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© Paul Ferrara
On June 22, 1967, The Doors made their US television debut on American Bandstand, performing the bewitching fan favorite Crystal Ship along with a song that would hit the No. 1 spot a month later, the meditative classic Light My Fire.
Guitarist Robby Krieger remembers thinking that the Bandstand booking was a clear signal that the LA-based band was on its way to the big time, but he also recalls having mixed feelings about the show. "We were saying, ‘God, are we selling out here?’" he says with a chuckle. "It was such a teeny-bopper show, you know? But it was also one of the only shows, and that was a problem. When there’s just three channels, you gotta do your best to get on there. There wasn’t too much to pick from back then."
In hindsight, he admits that "it went OK, all things considered. And it was fun to hang out with Dick Clark and to see how he ran everything.”
Both Bandstand performances are featured on the new Blu-ray and DVD collection, R-Evolution (due out on January 21st and available for pre-order at this link), which also includes early TV appearances on shows such as Malibu U, Shebang, Murray The K in New York and The Smothers Brothers Comedy Hour, among others, along with previously unreleased and rare footage. In addition, there is a 45-minute documentary called The Doors – Breaking Through The Lens, in which bandmates Krieger, John Densmore and the late Ray Manzarek reflect on the group's TV and celluloid efforts. A particularly interesting curio is Love Thy Neighbor, a never-before-seen Ford training film for which The Doors supplied the music in 1966.
Krieger sat down with MusicRadar recently to talk about the band's cinematic journey, cool clothes and bad haircuts, and the first time he heard Jimi Hendrix.
Let’s be honest: Bands in the ‘60s not only wore the best clothes, they took the best photos. Don’t you agree?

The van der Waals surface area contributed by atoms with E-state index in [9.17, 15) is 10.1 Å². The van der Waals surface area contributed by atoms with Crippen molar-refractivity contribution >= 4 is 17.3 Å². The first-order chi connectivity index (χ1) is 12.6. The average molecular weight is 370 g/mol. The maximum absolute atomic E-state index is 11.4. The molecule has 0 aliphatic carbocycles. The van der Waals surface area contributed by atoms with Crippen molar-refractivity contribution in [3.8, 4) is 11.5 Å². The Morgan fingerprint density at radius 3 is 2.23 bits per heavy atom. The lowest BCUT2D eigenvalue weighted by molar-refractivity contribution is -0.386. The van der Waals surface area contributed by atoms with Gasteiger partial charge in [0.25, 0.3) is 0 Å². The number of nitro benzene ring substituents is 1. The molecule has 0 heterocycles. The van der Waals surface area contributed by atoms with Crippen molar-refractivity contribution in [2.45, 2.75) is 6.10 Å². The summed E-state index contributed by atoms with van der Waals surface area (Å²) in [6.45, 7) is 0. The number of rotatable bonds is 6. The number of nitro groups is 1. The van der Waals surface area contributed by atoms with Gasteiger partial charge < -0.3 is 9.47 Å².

[Laughs] “Well, I think so. Yeah, I wish I still had some of those clothes. I don’t know what happened to them all. It was pretty cool stuff. We kind of liked the way the English bands looked – Them, The Animals. We weren’t so much into the whole ‘flower power’ thing. I didn’t like the San Francisco look, although I guess we did dabble in it. We did what we wanted; we didn’t have anybody at the label telling us what to wear.
“Ray was very fashion conscious. He was getting stuff at Armani and places like that, especially once we got some money. I remember Jim [Morrison] had a leather welder’s jacket he liked to wear – that was his favorite. He sewed a lizard on the back of it. I wish I had some pictures of that.”
Outside of The Beatles and the Stones, not many bands were making promotional films for their songs in 1967. Did you take any aesthetic cues from what they were doing?
“I don’t know if we were really looking at what other people were doing, really; we just kind of did our own thing. The first film we did was for Break On Through. It was very simple, just a few lights. I liked making that one, even though I wasn’t in it until the very last second.
“Break On Through was actually Elektra’s idea. They had a guy there, Peter Abramson, who was a film guy. Even though Jim and Ray had gone to film school, they were too into the music to think about videos.”